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Brighton Rock

Another British 'classic'.

Brighton Rock

John Boulting, 1947

The film opens with onscreen text that gives us our setting for the film, the British seaside town of Brighton, and sets the tone of what to come, letting us know that it will be focusing on the dark side of the British criminal world that lies beneath the sunny little town. This is followed by a snippet from the newspaper; a local criminal boss has died.

This important piece of information sets in motion the events that change the film. The film takes place at a time of changing landscape of the criminal world, with a seventeen year old assuming leadership and finding him up against a much older, better organised ‘businessman’ operating from a luxury hotel. And whilst in a way it the events are very important the film is not purely focused on the change and the repercussions on the gang in the long run, instead looking at small snippet in time, on the character of Pinkie, the seventeen year old portrayed by Richard Attenborough. At a time when his mob is struggling to deal with the changing landscape, he finds himself having to clean up all sorts of mess.

The film is littered with all sorts of different sub plots; each character could have a story of their own. There is Fred, a newspaper reporter who is killed early on as part of the mob’s revenge for the death of their leader. There is Spicer, an old mob veteran who is struggling to keep up with the younger generation and is tossed aside despite his loyalty. There is Rose, a young naïve girl who believes she is truly in love with Pinkie and will do anything for him. And then there is Ida, a strong willed woman who is persistent in finding out the truth. All these pose different problems for Pinkie, who will stop at nothing to protect himself, he states he is religious yet uses underage marriage to protect himself, with a girl he does not truly love.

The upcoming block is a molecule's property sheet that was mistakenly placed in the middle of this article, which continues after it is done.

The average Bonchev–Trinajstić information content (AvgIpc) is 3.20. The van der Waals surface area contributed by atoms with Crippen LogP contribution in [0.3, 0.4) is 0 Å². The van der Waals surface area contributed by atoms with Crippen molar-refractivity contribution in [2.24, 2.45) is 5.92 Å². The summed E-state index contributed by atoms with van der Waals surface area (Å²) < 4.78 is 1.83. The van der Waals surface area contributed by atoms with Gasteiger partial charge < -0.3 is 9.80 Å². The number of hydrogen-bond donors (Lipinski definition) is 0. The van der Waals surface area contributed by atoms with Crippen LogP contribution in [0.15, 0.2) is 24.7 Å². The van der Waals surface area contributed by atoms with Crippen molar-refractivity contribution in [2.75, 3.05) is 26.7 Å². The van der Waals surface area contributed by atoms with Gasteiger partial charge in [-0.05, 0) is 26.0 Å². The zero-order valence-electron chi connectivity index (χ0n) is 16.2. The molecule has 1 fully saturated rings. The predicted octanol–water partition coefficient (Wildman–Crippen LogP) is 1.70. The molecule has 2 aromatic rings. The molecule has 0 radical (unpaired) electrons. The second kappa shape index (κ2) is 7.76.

The direction and cinematography makes full use of the British town to make the more dramatic films effective. The peer scenes fantastically juxtapose the fun rides with the impending death of a character, thanks to some great editing, and then the chase scenes throughout the streets are truly filled with great suspense.

There is a feeling of impending doom for the main character throughout the whole film, who only seems to keep digging a bigger hole for himself. He can run, but he can’t hide. Many of the film’s scenes, including the finale evoke Orson Welles and in particular The Lady From Shanghai, with fantastic use of lighting and angles to heighten the tension.

The film is not perfect. Everything is centered around the menacing and amoral Pinkie, helped by a perfect performance from Richard Attenborough. Whilst there are other enjoyable elements, most of them mainly serve to help us study him as a character. Carol Marsh’s character is a great example of this, she does the job, and is vital in understanding Pinkie, but as a character herself she is a little rushed and underdeveloped. The last scene with her though is particularly brilliant, a great slice of dark comedy that leaves a strange smile on your face as the credits roll.